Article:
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Cutober returns on Oct. 2 with event at Aberdeen Mall

Kids cutting parents’ hair will raise money for the Kamloops Sexual Assault Counselling Centre and the Kamloops branch of the Canadian Mental Health Association
cutober
Nathaniel Martin will let seven-year-old daughter, Abrielle, lop off his locks for a good cause. Money raised will go toward domestic-violence and mental-health programs.

A local man’s hair-cutting fundraiser in support of the Kamloops Sexual Assault Counselling Centre (KSACC) and the Kamloops branch of the Canadian Mental Health Association (CMHA) is growing in its sophomore iteration.

Nathaniel Martin started Cutober in October 2020 with his daughter as a way to raise funds for and awareness of mental-health stigmas and domestic violence amidst the COVID-19 pandemic.

The inaugural fundraiser was done via a GoFundMe campaign, which saw his then-six-year-old daughter Abrielle cut his hair in a bid to raise money for the cause. Sporting his daughter's uniquely fashioned haircut, Martin vowed to keep the hairdo one minute more for every dollar raised during the month of October for up to 60 days (86,400 minutes) as of Nov. 1, 2020.

This year’s effort, to be held on Saturday, Oct. 2, will see Martin and his now seven-year-old daughter kick off another campaign at Aberdeen Mall’s centre court between 1 p.m. and 4 p.m.

This time, Martin won’t be getting the haircut alone as four others, including United Steelworkers local 7619 president Kyle Wolfe, are joining the Cutober team by getting haircuts from their own children at the mall.

Martin said another half-dozen people may also commit to the cut. Families are also encouraged to participate virtually.

“I’m not alone as many other fathers, grandpas, uncles, big brothers and maybe a few brave moms will take part,” Martin said.

This year, the United Steelworkers union has given Martin $500 “to vamp Cutober up a bit” and he’s put those funds towards designing a logo for the fundraiser, which will be on numerous stickers and a banner as well as a bunch of toques, Martin told KTW via email.

Cutober has its own Facebook page and web page where donations can be made, rather than through last year’s GoFundMe webpage.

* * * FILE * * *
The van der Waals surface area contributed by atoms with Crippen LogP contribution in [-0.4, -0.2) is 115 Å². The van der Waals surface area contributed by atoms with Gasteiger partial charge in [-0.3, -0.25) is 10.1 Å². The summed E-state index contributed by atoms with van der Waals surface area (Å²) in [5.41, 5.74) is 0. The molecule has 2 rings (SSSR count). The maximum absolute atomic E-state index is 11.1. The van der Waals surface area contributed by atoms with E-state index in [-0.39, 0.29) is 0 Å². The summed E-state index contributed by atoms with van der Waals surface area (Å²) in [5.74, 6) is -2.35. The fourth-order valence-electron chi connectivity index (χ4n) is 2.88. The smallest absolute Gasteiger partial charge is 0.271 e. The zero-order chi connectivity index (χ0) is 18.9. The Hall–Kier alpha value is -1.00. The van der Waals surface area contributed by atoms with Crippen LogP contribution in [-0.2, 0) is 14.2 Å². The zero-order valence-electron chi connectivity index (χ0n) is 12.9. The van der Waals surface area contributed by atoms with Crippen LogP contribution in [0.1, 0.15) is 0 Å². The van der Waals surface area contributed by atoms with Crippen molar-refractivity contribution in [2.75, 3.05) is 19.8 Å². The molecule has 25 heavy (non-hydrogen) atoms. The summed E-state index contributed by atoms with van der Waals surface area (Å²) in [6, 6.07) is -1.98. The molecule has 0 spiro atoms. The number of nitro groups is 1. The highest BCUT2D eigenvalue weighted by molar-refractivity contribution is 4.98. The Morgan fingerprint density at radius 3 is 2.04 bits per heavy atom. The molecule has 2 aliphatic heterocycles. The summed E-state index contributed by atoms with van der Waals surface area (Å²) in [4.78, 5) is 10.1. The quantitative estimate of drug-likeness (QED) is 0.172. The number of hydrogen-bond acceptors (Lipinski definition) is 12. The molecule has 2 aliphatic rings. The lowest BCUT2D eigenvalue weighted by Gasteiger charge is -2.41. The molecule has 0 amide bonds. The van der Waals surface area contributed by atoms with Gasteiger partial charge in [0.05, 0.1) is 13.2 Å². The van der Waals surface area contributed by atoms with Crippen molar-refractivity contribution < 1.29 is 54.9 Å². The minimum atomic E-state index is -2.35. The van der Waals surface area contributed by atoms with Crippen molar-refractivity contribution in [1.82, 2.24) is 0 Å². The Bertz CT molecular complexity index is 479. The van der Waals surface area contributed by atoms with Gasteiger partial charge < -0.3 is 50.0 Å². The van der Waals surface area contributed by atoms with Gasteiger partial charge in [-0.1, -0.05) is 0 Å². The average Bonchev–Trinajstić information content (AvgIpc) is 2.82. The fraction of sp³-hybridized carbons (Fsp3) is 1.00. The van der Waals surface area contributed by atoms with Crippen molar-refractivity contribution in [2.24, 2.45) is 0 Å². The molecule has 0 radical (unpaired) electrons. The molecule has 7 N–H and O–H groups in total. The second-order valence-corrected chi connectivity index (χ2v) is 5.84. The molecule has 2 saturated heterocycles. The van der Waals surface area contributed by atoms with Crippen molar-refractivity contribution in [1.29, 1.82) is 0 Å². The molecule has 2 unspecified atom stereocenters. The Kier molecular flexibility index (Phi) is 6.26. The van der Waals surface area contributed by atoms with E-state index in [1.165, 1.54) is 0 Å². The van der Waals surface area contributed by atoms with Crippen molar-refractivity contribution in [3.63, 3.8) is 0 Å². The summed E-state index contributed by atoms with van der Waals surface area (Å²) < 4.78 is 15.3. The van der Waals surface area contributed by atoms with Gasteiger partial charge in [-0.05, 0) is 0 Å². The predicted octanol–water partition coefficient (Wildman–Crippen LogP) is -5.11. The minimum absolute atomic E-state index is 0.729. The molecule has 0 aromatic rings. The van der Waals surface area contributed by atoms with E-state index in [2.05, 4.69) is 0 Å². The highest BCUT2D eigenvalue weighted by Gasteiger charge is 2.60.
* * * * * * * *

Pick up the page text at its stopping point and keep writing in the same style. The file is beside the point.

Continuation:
Last year, the fundraiser brought in about $7,400 total to allow the CMHA to complete upgrades in their Kamloops clubhouse and for the KSACC to reach out and connect more victims to counsellors.

Martin, who works at Teck’s Highland Valley Copper (HVC) mine near Logan Lake, raised $3,300 from the mine site and $1,100 publicly via a GoFundMe account for the KSACC and the CMHA. Teck corporate added another $3,000 through its community-sharing program.

“We're hoping, with more dads, maybe we'll break the $10,000 [mark this year], but more importantly, to start more conversations about mental-health and domestic violence,” Martin said.

He said staff at HVC have committed to making donations, and, while at the mall this Saturday, Martin will raffle off numerous gift baskets for donations.

Martin noted Kamloopsians have faced numerous stresses in 2021 on top of the pandemic and lockdowns which spurred the inaugural fundraiser — discovery of 200 probable graves at the former Kamloops Indian Residential School, an intense fire season, vaccine protests and a federal election.

“Lots of stresses that can lead from mental-health crisis to domestic violence, thus we continue on with another year of Cutober to help those who cannot raise a voice for themselves due to their situations which can be precarious,” Martin said. 

Last year’s fundraiser came about after Martin learned of the challenges the KSACC and the CMHA were facing coming out of lockdowns.

“KSACC at some point had an eight-month wait list to connect victims to counsellors. CMHA had a large portion of parents whom had adult children living at home going through crisis without any connections to services or aides,” Martin said.

To learn more about the fundraiser and get involved, check out its web page.